The presidential election is upon us. Have you talked to your child about the importance of voting? My oldest teen voted in his first election during the primaries. My younger teen discussed the voting process, polling statistics and other information in his Economics class.
When the boys were younger they learned about the voting process through mock elections at their school. Below is a reflection of that time through an article I wrote for our local newspaper several years ago. The information is still relevant.
In their version of a town hall meeting, middle school students participated in mock elections. Signs displayed throughout the school encouraged would be voters to elect their favorite candidate.
When I asked my son about the candidates platform he said, “what?” After further explanation on my part he went on to tell me what the students hoped to achieve if they were elected. “One person said he would try to have breakfast served at school,” he said. “Another person said he would try to have recess extended but said, “it would be a hard request to carry out.”
The concept of holding mock elections seems to be beneficial to students. In making observations as I walked through the halls, I could see so many benefits of this exercise. Students are learning public speaking, they are standing up for something they believe in, and they’re learning good citizenship.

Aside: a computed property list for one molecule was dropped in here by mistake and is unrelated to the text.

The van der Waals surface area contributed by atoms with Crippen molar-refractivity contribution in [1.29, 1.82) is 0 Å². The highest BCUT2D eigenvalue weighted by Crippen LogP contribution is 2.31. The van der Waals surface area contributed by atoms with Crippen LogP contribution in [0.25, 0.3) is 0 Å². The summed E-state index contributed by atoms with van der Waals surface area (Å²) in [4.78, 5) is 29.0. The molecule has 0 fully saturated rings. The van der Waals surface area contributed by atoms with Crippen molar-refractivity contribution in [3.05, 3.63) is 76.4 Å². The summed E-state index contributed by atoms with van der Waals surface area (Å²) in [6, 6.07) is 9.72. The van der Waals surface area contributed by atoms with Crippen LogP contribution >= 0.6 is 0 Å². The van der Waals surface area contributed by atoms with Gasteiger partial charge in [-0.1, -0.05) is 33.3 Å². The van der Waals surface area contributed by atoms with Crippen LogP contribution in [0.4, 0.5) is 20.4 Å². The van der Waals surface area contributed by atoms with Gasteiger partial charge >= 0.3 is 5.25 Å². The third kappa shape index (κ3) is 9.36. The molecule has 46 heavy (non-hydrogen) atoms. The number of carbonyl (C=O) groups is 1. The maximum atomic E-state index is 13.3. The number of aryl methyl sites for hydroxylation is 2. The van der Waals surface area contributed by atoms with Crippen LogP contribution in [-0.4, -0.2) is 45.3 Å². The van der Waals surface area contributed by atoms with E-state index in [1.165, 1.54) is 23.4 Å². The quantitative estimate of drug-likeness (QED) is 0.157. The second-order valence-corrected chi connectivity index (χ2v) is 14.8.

During the schools morning assembly, there was mention of core democratic values. One sixth grade class helped to lead the assembly by giving short statements about core democratic values. This experience and other conversations about the democratic process help to teach our children that they have a voice. Teaching children at a young age will help them to make informed decisions later.
What can families do to teach their children about voting and the democratic process? An article I read recently called Democracy North Carolina, suggested that families develop the following habits:
- Give your children a vote in family decisions whenever possible.
- Provide books, magazines, newspapers and other resources that offer opportunities to discuss political issues and different ethical or moral views.
- Show your interest in civic affairs and include your child in conversations about what’s happening in the world.
- Read to your children from books that promote responsibility, good citizenship, making a difference and teamwork.
Voting is a powerful tool and an election is the perfect time to teach children about the political system in our country. Depending upon their age, we can teach them how to choose a party to vote for. One way to do this would be to encourage them to choose a party that reflects their beliefs and ideas.
When you venture out to vote on November 8th why not take the kids with you? This could be the starting point for a discussion on voting.